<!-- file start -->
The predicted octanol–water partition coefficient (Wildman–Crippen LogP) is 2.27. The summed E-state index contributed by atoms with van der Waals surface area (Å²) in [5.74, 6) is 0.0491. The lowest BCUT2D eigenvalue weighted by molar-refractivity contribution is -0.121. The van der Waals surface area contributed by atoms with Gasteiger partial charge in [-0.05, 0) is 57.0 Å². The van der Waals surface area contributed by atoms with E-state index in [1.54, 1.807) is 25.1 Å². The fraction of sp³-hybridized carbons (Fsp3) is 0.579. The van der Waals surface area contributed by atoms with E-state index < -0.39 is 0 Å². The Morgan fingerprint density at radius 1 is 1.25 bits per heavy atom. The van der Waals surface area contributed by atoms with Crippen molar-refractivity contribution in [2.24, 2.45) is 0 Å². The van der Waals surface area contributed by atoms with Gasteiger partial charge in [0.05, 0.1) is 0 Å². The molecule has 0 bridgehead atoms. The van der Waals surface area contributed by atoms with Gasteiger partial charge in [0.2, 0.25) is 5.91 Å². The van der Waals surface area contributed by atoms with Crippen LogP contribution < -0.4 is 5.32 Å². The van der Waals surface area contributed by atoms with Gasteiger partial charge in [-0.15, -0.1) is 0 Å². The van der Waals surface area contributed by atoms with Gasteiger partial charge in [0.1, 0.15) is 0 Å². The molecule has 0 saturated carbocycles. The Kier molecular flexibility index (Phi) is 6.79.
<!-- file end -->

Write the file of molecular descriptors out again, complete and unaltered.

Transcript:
The predicted octanol–water partition coefficient (Wildman–Crippen LogP) is 2.27. The summed E-state index contributed by atoms with van der Waals surface area (Å²) in [5.74, 6) is 0.0491. The lowest BCUT2D eigenvalue weighted by molar-refractivity contribution is -0.121. The van der Waals surface area contributed by atoms with Gasteiger partial charge in [-0.05, 0) is 57.0 Å². The van der Waals surface area contributed by atoms with E-state index in [1.54, 1.807) is 25.1 Å². The fraction of sp³-hybridized carbons (Fsp3) is 0.579. The van der Waals surface area contributed by atoms with E-state index < -0.39 is 0 Å². The Morgan fingerprint density at radius 1 is 1.25 bits per heavy atom. The van der Waals surface area contributed by atoms with Crippen molar-refractivity contribution in [2.24, 2.45) is 0 Å². The van der Waals surface area contributed by atoms with Gasteiger partial charge in [0.05, 0.1) is 0 Å². The molecule has 0 bridgehead atoms. The van der Waals surface area contributed by atoms with Gasteiger partial charge in [0.2, 0.25) is 5.91 Å². The van der Waals surface area contributed by atoms with Crippen LogP contribution < -0.4 is 5.32 Å². The van der Waals surface area contributed by atoms with Gasteiger partial charge in [-0.15, -0.1) is 0 Å². The van der Waals surface area contributed by atoms with Gasteiger partial charge in [0.1, 0.15) is 0 Å². The molecule has 0 saturated carbocycles. The Kier molecular flexibility index (Phi) is 6.79.